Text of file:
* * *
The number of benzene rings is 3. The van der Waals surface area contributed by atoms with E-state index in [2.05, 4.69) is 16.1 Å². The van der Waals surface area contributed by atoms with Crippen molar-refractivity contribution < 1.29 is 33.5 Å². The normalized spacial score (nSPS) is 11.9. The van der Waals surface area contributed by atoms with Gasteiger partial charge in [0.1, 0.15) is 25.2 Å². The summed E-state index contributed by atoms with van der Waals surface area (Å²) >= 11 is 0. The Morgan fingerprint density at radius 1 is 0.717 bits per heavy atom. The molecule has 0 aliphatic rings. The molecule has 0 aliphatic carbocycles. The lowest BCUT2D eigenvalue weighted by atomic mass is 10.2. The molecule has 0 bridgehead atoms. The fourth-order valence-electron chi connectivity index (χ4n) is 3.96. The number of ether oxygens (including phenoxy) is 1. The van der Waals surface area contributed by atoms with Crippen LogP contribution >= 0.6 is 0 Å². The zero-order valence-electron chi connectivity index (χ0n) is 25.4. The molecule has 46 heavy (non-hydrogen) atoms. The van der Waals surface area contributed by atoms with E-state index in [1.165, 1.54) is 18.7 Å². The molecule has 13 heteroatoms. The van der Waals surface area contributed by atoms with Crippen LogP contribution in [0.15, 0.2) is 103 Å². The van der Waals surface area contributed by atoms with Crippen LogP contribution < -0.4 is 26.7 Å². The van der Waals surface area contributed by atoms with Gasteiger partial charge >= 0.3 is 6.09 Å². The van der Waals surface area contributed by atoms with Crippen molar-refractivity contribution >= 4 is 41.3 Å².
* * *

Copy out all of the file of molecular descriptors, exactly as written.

The number of benzene rings is 3. The van der Waals surface area contributed by atoms with E-state index in [2.05, 4.69) is 16.1 Å². The van der Waals surface area contributed by atoms with Crippen molar-refractivity contribution < 1.29 is 33.5 Å². The normalized spacial score (nSPS) is 11.9. The van der Waals surface area contributed by atoms with Gasteiger partial charge in [0.1, 0.15) is 25.2 Å². The summed E-state index contributed by atoms with van der Waals surface area (Å²) >= 11 is 0. The Morgan fingerprint density at radius 1 is 0.717 bits per heavy atom. The molecule has 0 aliphatic rings. The molecule has 0 aliphatic carbocycles. The lowest BCUT2D eigenvalue weighted by atomic mass is 10.2. The molecule has 0 bridgehead atoms. The fourth-order valence-electron chi connectivity index (χ4n) is 3.96. The number of ether oxygens (including phenoxy) is 1. The van der Waals surface area contributed by atoms with Crippen LogP contribution >= 0.6 is 0 Å². The zero-order valence-electron chi connectivity index (χ0n) is 25.4. The molecule has 46 heavy (non-hydrogen) atoms. The van der Waals surface area contributed by atoms with E-state index in [1.165, 1.54) is 18.7 Å². The molecule has 13 heteroatoms. The van der Waals surface area contributed by atoms with Crippen LogP contribution in [0.15, 0.2) is 103 Å². The van der Waals surface area contributed by atoms with Crippen LogP contribution < -0.4 is 26.7 Å². The van der Waals surface area contributed by atoms with Gasteiger partial charge >= 0.3 is 6.09 Å². The van der Waals surface area contributed by atoms with Crippen molar-refractivity contribution >= 4 is 41.3 Å².